The theme for Wednesday’s blog post for the 3rd Annual Diabetes Blog Week is “One Thing to Improve.”
THAT list is a mile long. How do I choose just one?
And yet, one issue pops up immediately in my mind. It’s actually something inspired by an intervention we are trying for Madeline’s sensory difficulties. During her occupational therapy sessions, she’s learning about how to identify her “engine speed.” She’s figuring out to interpret the signals from her body and mind to determine if her “engine” is too slow, too fast, or just right. From there, she will learn strategies to help her regulate her “engine” to get it as close to the just-right mode as possible.
In this intervention, there is no “right” or “wrong” engine speed. Her engine speed just is what it is. That assessment simply provides information that then guides Madeline, and us, about what steps to take in an effort to get things running just-right again.
In diabetes management, most effort is geared toward getting blood glucose levels within a specified target range. Madeline’s mind and body function at their best when her BG stays within this range. But wow, that range is elusive. She has had exactly one 24 hour period in the past 14 months during which every single BG check yielded a within-range reading. We come so close, so often. And then, it slips away.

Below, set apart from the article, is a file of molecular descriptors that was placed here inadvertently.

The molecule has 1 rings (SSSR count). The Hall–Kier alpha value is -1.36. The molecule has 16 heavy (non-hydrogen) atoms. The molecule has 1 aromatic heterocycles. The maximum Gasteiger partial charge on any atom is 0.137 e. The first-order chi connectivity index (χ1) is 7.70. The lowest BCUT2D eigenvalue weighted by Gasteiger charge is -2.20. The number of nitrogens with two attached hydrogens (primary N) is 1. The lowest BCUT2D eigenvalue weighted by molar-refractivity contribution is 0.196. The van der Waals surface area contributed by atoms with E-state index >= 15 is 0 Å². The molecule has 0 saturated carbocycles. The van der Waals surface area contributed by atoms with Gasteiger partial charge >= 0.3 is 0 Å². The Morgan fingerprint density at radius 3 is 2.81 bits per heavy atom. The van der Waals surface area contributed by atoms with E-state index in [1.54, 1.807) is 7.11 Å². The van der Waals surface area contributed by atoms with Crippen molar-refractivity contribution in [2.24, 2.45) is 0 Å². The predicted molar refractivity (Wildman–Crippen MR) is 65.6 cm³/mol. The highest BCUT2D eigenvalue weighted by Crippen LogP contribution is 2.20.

It’s hard not to consider BG readings as “good” or “bad.” To be honest, there truly are “good” and “bad” health implications associated with these numbers. 112 is “good.” 54 or 351 are decidedly “bad”—one indicates that her cells are starving for fuel, the other reports that her bloodstream clogged with unprocessed glucose. I do want Madeline to understand that there is a problem with 54 or 199 or 351.
And yet, when we apply “good” and “bad” labels to Madeline’s BG readings, we are also assigning a judgment on our efforts to manage T1. A 98 means we did something right, we followed the rules, we guessed well, we know what we are doing. Two hours later, a big ‘ole 276 shows up, and bam, we relegate ourselves to detention to think about what we did wrong and figure how not to mess up again. Over time, these judgments transform from being about BG levels to being about our inherent value as people trying to manage a wily disease.
It’s ridiculous, these judgments. I don’t want Madeline to derive her sense of worth as a person with T1, from the numbers that pop up on the glucose meter. Instead, I want her to understand these readings as pieces of useful information—nothing more. It’s important information, yes; she needs it to make informed decisions about how to help herself feel better and how to protect her health and well-being. Still, they are just numbers.
So that’s what I need to improve. BG readings are no longer “good” or “bad.” They just are what they are.